Kansas Panel Urges Large Infusion Of State Aid to Schools
Kansas lawmakers need to add roughly $215 million in new education spending to keep schools afloat until the state can overhaul the way it pays for schools, a task force assembled by Gov. Bill Graves recommends in a new report.
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|Read the report of the Kansas Governor's School Finance Task Force.|
The report from the 13-member task force also urges the state to conduct a professional evaluation of what it costs to provide a "suitable" education to Kansas students. The state should determine that cost before changing the current school funding formula, which the legislature established in 1992, task force members said in their Nov. 17 report.
"What the Kansas legislature has done for decades is just pick a number out of the air" when setting state education spending, said Sen. John Vratil, a Republican lawmaker who served on the school funding task force. "They've been guessing."
Until the formula can be changed, though, the representatives of the legislative, education, business, and legal communities who served on the task force also recommend that the state spend about $103 million in the next fiscal year to increase the state per-pupil-spending rate to $4,000 annually, from the current $3,820.
Of the remaining $112 million in spending the task force recommends, nearly $63 million would go to special education. In addition, the panel calls for $11 million to provide incentives for districts to devise alternative compensation plans for teachers, including merit pay. Additional incentives would be provided for districts that improved student achievement and used technology effectively.
The total state general-fund budget for Kansas schools for the current fiscal year is $2.19 billion.
Some Republican legislators contend that they will not be able to raise spending on schools by the amount the report recommends without making significant cuts in other parts of the budget, or passing a tax increase—options that they say would be politically difficult in the upcoming legislative session.
But Mr. Vratil maintains that the feasibility of a tax increase would depend on the extent to which the GOP governor, who is midway through his second and final term in office, chose to support one.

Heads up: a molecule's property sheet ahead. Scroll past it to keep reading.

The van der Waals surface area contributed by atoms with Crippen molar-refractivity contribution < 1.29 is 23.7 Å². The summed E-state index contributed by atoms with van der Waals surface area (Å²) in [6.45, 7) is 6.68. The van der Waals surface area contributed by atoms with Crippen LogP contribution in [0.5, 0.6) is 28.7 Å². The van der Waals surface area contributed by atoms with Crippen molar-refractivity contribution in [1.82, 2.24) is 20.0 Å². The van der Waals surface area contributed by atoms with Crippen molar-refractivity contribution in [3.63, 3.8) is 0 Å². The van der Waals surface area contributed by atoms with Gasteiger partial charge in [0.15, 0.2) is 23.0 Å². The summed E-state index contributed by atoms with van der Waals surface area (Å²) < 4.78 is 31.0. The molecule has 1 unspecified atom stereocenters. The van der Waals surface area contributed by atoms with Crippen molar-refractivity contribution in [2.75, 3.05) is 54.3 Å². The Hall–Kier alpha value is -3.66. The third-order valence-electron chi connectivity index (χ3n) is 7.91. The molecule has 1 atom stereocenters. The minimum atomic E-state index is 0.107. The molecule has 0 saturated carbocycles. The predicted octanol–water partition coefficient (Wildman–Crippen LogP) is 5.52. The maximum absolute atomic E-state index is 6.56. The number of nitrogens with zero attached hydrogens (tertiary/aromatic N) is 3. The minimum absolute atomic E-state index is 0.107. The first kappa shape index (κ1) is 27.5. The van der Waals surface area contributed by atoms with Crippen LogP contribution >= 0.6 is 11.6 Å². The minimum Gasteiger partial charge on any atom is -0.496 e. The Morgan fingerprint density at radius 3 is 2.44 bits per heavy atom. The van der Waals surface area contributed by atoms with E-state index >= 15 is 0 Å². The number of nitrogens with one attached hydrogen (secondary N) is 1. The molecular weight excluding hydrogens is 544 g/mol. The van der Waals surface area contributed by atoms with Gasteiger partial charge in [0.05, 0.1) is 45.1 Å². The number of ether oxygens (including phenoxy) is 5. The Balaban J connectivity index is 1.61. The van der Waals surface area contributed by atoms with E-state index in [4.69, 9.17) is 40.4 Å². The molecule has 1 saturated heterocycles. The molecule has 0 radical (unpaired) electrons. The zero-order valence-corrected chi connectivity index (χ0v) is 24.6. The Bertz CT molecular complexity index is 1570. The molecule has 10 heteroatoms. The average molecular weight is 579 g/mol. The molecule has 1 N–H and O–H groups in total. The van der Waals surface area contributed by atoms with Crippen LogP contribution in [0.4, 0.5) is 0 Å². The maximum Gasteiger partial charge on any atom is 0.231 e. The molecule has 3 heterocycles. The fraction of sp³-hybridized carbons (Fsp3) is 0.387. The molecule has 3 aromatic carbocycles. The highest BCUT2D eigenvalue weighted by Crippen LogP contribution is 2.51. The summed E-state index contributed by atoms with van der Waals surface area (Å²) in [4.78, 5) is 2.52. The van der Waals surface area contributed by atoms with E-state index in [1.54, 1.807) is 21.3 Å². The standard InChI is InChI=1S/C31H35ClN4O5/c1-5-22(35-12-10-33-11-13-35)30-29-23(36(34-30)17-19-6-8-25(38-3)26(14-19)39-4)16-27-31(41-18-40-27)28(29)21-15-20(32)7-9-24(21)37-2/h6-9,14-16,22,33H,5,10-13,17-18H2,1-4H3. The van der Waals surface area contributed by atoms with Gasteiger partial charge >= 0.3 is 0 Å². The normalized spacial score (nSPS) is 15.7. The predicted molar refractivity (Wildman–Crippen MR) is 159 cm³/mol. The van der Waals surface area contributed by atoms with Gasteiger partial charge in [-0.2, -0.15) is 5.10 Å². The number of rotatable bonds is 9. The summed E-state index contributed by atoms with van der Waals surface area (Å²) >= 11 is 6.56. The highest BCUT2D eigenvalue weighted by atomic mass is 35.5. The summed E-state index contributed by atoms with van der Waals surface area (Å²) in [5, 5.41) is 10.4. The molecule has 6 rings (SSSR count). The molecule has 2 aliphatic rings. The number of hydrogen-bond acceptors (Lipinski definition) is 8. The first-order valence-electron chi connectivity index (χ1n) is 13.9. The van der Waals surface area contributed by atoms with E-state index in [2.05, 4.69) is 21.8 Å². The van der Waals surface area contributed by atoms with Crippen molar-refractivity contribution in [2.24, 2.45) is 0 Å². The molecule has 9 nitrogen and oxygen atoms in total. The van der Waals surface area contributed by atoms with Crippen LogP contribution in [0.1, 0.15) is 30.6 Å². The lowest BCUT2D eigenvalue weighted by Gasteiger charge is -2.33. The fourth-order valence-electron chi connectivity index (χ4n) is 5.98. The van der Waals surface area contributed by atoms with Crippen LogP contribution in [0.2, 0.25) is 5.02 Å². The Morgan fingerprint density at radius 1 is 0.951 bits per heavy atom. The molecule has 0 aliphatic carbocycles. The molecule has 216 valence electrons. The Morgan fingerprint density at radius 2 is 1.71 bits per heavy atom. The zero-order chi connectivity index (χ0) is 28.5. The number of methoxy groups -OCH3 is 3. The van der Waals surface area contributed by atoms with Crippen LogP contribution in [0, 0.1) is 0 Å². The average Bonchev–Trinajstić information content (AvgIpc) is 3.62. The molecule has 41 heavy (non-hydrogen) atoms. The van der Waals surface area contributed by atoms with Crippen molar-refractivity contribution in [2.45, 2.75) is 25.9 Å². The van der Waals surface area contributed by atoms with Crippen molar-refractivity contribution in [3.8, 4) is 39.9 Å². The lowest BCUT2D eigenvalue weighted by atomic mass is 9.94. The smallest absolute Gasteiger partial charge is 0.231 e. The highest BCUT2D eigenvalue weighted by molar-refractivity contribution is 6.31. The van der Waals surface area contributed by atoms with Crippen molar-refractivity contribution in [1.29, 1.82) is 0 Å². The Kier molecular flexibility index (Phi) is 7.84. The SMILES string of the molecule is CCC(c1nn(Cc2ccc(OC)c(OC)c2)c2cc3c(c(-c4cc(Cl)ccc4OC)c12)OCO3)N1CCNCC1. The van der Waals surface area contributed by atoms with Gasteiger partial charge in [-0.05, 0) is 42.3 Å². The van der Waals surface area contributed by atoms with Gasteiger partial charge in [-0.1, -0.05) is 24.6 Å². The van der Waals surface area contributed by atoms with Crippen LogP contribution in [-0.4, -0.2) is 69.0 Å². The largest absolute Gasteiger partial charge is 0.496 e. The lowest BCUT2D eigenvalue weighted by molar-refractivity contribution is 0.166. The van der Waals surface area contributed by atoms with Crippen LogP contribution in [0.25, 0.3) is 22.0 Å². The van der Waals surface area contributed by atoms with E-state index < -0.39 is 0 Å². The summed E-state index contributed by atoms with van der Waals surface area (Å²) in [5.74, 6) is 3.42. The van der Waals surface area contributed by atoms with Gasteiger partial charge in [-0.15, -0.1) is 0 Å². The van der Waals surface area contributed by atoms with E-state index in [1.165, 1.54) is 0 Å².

"The Kansas legislature has a clear choice," Mr. Vratil said. "It can either vote to support a tax increase and provide a quality, first-rate education, or it can choose to provide a second- rate, less-than-quality education and not raise taxes."
Mr. Graves has not yet said how he will respond to the task force's recommendations, said Don Brown, a spokesman for the governor. The task force on school finance is one of seven such groups assembled by the governor last February to conduct thorough analyses of various topics that have proven contentious in the legislature.
Some Kansas districts have mounted legal challenges to the current funding formula, which allows districts to spend 25 percent more than the amount allocated to them by the state on a per-pupil basis. But those pending lawsuits did not play a part in the task force's negotiations, Mr. Brown said.
The creation of the task force "was not reactionary in any way," he added. "It's just that there is a realization that the formula was created in 1992 under a lot of political pressures, and a lot of individuals are trying to find out if there's a cleaner, more accountable way to arrive at school funding levels in our state."
Lt. Gov. Gary Sherrer, a Republican, said that the current political climate, "where tax increases are almost automatically rejected," would make it difficult to fund the task force's recommendations. However, he said in an interview, "if those who are supportive of this proposal can get their message out and get people to buy in to this vision, then it can be done."
Still, some members of the Kansas education community say the increases recommended by the task force make up just a portion of what the state will need to spend to finance its schools adequately. Mark E. Tallman, a lobbyist for the Kansas Association of School Boards, said that his organization is a part of a broader coalition of education groups that has recommended that the state will eventually need to add $650 million in annual funding for schools to address current deficiencies.
"We think that the task force was not willing to recommend the amount of money necessary to do what it is really going to take to sustain a high-quality education system," Mr. Tallman said.
Vol. 20, Issue 13, Page 17